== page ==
Up until recently, SCT has focused on analogue instrumentation, but like organisations the world over, there was a strong focus on digitalisation and transformation.
Stuart said a strong presence in coal had led to SCT accessing the Australian Coal Association Research Program (ACARP) Industry-funded grant program to progress the development of their digital technology in the space of rock mechanics and strata control.
Upon the successful submission of a proposal to the fund, Stuart and his team were able to action a research program on digital instrumentation which manifested as a four-year project to develop wireless and Wi-fi compatible digital instruments.
“Some of this was to take the analogue instruments and make them digital, and then we also worked to develop new gear.”
It is here that what Stuart names the Smart Shear, was born.
“We have been working with the NZ – specifically in the Pike Rover Mine Disaster area – in the development of a real-time monitoring instrumentation which can be installed in tunnels with the data collected and stored in a cloud-based system,” he said.
At the moment, the system is hard wired – limitations of which are self-evident.
Analogue is, without doubt, cheap and cheerful, Stuart said, but the development of wireless and Wi-fi systems is the present goal.
The Holy Grail
The Holy Grail in this field, Stuart said, is the instrument you can stick into the ground and it talks to the world.
This is what the market wants, and for SCT, this will be a reality within the next 12 months, or so.
“By the middle of next year, we hope to have a digital range under the banner of ‘Smart’,” Stuart said.
“Data will be collected, and then information stored in a cloud-based repository. That will enable the building of trends and will see the potential for much larger data sets than are possible now.”
One of the biggest challenges is the collection and analysis of data in real time.
With the Smart Shear, new measures are being developed to constantly measure the displacement, as well as the shear, in the rock mass.
The real time monitoring can identify if there is a discontinuity or a fault plane that might not actually displace a lot but could shear and break.
Akin to an MRI or X-ray, the Smart Shear measures an absolute inclination, off which the relative displacement can be assessed. If there are a number of plots this would create a path of the profile of the rock mass.
Any displacement measured can then be determined to be within a “comfortable” range of movement or instability or otherwise.
It is here the data can be most effectively used to make informed decisions around the information captured by the Rock-ITs and Clock-ITs.
Of course, as with any cloud-based data system, the security of the network is of paramount importance.
“There is the security – and of course we don’t want any malicious attacks on the network – but we also don’t want to interfere with the production network driving autonomous and remote equipment,” Stuart said.
The development of the SCT instruments has also enabled accurate and accessible stress measurement.
“Here, we come along to the site and drill a bore hole to measure the stress material properties, the deformability of it, and the load impacting on it,” Stuart said.
Even before mining commences, there is a level of stress evident in the ground.
When mining occurs, this stress field is modified and through this use of instrumentation, we can measure what those modifications are.
“Too much stress, means the will rock face will fail, with potentially catastrophic outcomes,” Stuart said.
Stuart said it was not only the local area of the tunnel, which needed to be measured and monitored, but other areas were critical also.
In stress testing, the process involves a hole being drilled into the area being measured, with a cell then placed at a prescribed depth. Once in place, the strain on the cell is gauged.
Then, using a technique called over-coring, bigger hole is drilled around the outside and this entire piece of rock, which still encases the stress measuring cell, is removed from the rock face.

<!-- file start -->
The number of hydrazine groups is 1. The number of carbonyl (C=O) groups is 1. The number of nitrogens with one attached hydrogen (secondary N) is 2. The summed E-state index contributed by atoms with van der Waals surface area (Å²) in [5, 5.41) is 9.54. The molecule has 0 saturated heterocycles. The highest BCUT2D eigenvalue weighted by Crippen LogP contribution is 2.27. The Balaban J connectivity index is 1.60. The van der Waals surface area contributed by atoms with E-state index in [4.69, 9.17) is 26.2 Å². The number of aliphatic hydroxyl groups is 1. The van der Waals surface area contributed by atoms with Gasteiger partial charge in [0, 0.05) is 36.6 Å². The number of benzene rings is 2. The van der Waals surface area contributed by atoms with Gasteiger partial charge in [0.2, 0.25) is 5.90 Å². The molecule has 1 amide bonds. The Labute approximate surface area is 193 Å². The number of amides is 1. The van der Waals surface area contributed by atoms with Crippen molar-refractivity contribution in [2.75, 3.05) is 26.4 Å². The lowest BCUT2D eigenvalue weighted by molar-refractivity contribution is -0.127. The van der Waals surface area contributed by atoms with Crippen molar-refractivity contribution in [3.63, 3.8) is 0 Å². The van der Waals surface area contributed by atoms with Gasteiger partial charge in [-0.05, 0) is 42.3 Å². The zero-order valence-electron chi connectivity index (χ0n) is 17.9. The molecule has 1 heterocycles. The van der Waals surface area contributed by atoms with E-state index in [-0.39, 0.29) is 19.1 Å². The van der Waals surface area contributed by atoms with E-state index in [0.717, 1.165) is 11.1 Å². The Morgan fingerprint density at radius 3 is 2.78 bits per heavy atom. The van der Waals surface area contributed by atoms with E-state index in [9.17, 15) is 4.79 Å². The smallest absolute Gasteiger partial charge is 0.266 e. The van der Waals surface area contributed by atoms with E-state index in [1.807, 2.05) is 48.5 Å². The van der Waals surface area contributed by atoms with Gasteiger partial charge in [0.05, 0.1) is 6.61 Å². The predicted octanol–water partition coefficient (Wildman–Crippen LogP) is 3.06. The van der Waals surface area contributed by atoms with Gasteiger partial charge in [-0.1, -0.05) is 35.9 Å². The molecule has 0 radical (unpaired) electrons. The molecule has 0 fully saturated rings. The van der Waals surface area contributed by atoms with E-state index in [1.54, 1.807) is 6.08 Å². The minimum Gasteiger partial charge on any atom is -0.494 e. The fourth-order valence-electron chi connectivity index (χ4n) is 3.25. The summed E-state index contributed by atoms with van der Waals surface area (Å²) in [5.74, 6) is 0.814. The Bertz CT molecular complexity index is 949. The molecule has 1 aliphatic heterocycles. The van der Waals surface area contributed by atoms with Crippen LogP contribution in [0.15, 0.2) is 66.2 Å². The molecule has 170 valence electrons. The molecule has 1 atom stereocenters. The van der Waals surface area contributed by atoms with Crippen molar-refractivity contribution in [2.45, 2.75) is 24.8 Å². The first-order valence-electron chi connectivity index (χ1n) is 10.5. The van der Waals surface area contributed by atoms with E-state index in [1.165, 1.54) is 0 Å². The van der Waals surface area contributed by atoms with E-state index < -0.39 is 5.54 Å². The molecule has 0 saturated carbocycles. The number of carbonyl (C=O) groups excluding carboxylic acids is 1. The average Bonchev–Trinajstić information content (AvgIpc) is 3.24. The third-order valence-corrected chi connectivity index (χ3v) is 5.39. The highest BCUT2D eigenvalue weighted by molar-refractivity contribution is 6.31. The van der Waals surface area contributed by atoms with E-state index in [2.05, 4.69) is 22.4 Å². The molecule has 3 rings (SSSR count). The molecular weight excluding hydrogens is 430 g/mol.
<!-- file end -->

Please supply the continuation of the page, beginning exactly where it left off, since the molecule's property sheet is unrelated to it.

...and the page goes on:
This then relieves the stress on that piece of rock.
The stress of the rock face is then measured, using an equation involving the reading that the cell gave when the piece of rock was in the ground, compared to what the negative stress reading is on that same cell, when it is removed from the ground and the stress has been relieved.
“The technology has been around for quite a while, but we have developed our own cell and we now have a technology that enables us to do quite deep and difficult environments,” Stuart said.
“This enables us to test at up to 1000m in depth and it is three-dimensional testing.”
Stuart said this was a significant point of difference when compared to other similar technologies which provided data only on a two-dimensional basis.
He said the stress management field services had been deployed in works on the massive Snowy River 2.0 project, as well as in projects throughout Ecuador, Canada and throughout Australia.
“This has very significant capabilities and it is world leading technology,” Stuart said.
“There are quite a few more overseas deployments would be like to get to post COVID, as well.”
While Stuart concedes, ‘not everyone loves looking at rocks’, the SCT approach had always been about measuring and better understanding the behaviours of a rock mass to develop solutions.
Experienced Point of Difference
In developing those solutions, SCT’s geotechnical and engineering experience are what sets the organisation apart from others in the field.
From the learnings of first-hand experience and listening to the specific requirements, challenges and problems faced by clients, they have been able to develop means of being able to model the ground – and put into the model the information of stress and characteristics.
All the facets of the business work together – from the investigation program to the design of a package of work and then the development of instrumentation.
The instruments are developed to the highest standards, with the most stringent manufacturing controls via a diversely skilled team of civil engineers, petroleum engineers, mechanical engineers, rock mechanics engineers, geologists, and technicians.
“Together, in SCT, we have a collective experience of more than 300 years. We have people with us who have been with the company since it started in 1989,” Stuart said.
“Some of what we do is as a response to a need, and we build an instrument to meet that need.
“But what we are also doing now, is building the next generation of our instrumentation.”